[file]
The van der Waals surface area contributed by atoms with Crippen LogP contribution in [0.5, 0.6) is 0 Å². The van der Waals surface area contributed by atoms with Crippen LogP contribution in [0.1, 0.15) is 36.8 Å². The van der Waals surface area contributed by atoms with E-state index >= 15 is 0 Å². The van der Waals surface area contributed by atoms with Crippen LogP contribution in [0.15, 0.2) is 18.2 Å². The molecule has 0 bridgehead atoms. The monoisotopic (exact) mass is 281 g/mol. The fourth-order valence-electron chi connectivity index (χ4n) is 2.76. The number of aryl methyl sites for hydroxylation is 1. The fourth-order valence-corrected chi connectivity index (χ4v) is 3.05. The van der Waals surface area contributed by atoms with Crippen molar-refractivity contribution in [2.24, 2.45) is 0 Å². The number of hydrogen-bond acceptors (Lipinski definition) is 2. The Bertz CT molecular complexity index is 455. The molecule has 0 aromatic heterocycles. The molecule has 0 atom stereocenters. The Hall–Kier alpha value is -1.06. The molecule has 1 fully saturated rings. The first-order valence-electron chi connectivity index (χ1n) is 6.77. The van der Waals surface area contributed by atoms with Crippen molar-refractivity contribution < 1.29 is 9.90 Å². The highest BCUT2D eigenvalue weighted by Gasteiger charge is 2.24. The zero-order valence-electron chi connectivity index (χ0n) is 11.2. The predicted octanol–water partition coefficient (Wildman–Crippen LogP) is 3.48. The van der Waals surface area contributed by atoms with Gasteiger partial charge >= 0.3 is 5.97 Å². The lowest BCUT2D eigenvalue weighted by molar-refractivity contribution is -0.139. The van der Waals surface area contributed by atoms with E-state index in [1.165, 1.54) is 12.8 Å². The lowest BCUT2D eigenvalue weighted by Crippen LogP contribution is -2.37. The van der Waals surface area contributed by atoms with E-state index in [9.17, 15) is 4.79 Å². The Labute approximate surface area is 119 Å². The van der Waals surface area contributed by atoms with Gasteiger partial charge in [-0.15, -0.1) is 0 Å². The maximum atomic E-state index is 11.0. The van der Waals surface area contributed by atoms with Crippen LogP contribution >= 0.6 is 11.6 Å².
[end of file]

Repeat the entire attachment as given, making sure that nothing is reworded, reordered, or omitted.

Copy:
The van der Waals surface area contributed by atoms with Crippen LogP contribution in [0.5, 0.6) is 0 Å². The van der Waals surface area contributed by atoms with Crippen LogP contribution in [0.1, 0.15) is 36.8 Å². The van der Waals surface area contributed by atoms with E-state index >= 15 is 0 Å². The van der Waals surface area contributed by atoms with Crippen LogP contribution in [0.15, 0.2) is 18.2 Å². The molecule has 0 bridgehead atoms. The monoisotopic (exact) mass is 281 g/mol. The fourth-order valence-electron chi connectivity index (χ4n) is 2.76. The number of aryl methyl sites for hydroxylation is 1. The fourth-order valence-corrected chi connectivity index (χ4v) is 3.05. The van der Waals surface area contributed by atoms with Crippen molar-refractivity contribution in [2.24, 2.45) is 0 Å². The number of hydrogen-bond acceptors (Lipinski definition) is 2. The Bertz CT molecular complexity index is 455. The molecule has 0 aromatic heterocycles. The molecule has 0 atom stereocenters. The Hall–Kier alpha value is -1.06. The molecule has 1 fully saturated rings. The first-order valence-electron chi connectivity index (χ1n) is 6.77. The van der Waals surface area contributed by atoms with Crippen molar-refractivity contribution < 1.29 is 9.90 Å². The highest BCUT2D eigenvalue weighted by Gasteiger charge is 2.24. The zero-order valence-electron chi connectivity index (χ0n) is 11.2. The predicted octanol–water partition coefficient (Wildman–Crippen LogP) is 3.48. The van der Waals surface area contributed by atoms with Gasteiger partial charge >= 0.3 is 5.97 Å². The lowest BCUT2D eigenvalue weighted by molar-refractivity contribution is -0.139. The van der Waals surface area contributed by atoms with E-state index in [1.165, 1.54) is 12.8 Å². The lowest BCUT2D eigenvalue weighted by Crippen LogP contribution is -2.37. The van der Waals surface area contributed by atoms with E-state index in [9.17, 15) is 4.79 Å². The Labute approximate surface area is 119 Å². The van der Waals surface area contributed by atoms with Gasteiger partial charge in [-0.15, -0.1) is 0 Å². The maximum atomic E-state index is 11.0. The van der Waals surface area contributed by atoms with Crippen LogP contribution >= 0.6 is 11.6 Å².